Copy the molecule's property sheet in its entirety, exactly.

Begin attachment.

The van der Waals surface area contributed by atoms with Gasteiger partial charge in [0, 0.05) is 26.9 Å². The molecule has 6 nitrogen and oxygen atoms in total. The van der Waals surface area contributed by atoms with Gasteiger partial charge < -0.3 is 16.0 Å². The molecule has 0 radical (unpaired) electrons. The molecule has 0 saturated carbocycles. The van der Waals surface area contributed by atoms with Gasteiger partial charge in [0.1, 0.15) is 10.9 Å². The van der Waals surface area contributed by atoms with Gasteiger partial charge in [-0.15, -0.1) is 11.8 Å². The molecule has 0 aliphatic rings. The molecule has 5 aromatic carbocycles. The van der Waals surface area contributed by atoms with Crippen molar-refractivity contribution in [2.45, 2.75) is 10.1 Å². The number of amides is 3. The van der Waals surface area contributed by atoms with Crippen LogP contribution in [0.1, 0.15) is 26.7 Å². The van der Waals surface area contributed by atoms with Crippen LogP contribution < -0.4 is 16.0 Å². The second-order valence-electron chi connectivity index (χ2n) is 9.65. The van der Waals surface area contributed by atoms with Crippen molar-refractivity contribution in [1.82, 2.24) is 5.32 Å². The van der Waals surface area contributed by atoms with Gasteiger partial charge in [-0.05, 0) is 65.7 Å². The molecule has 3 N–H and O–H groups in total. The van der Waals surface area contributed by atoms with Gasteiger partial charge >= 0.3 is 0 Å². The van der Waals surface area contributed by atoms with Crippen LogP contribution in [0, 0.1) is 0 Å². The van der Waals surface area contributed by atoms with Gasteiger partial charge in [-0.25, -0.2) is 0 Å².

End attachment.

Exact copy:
The van der Waals surface area contributed by atoms with Gasteiger partial charge in [0, 0.05) is 26.9 Å². The molecule has 6 nitrogen and oxygen atoms in total. The van der Waals surface area contributed by atoms with Gasteiger partial charge < -0.3 is 16.0 Å². The molecule has 0 radical (unpaired) electrons. The molecule has 0 saturated carbocycles. The van der Waals surface area contributed by atoms with Gasteiger partial charge in [0.1, 0.15) is 10.9 Å². The van der Waals surface area contributed by atoms with Gasteiger partial charge in [-0.15, -0.1) is 11.8 Å². The molecule has 0 aliphatic rings. The molecule has 5 aromatic carbocycles. The van der Waals surface area contributed by atoms with Crippen molar-refractivity contribution in [2.45, 2.75) is 10.1 Å². The number of amides is 3. The van der Waals surface area contributed by atoms with Crippen LogP contribution in [0.1, 0.15) is 26.7 Å². The van der Waals surface area contributed by atoms with Crippen LogP contribution < -0.4 is 16.0 Å². The second-order valence-electron chi connectivity index (χ2n) is 9.65. The van der Waals surface area contributed by atoms with Crippen molar-refractivity contribution in [1.82, 2.24) is 5.32 Å². The van der Waals surface area contributed by atoms with Gasteiger partial charge in [-0.05, 0) is 65.7 Å². The molecule has 3 N–H and O–H groups in total. The van der Waals surface area contributed by atoms with Gasteiger partial charge >= 0.3 is 0 Å². The van der Waals surface area contributed by atoms with Crippen LogP contribution in [0, 0.1) is 0 Å². The van der Waals surface area contributed by atoms with Gasteiger partial charge in [-0.25, -0.2) is 0 Å².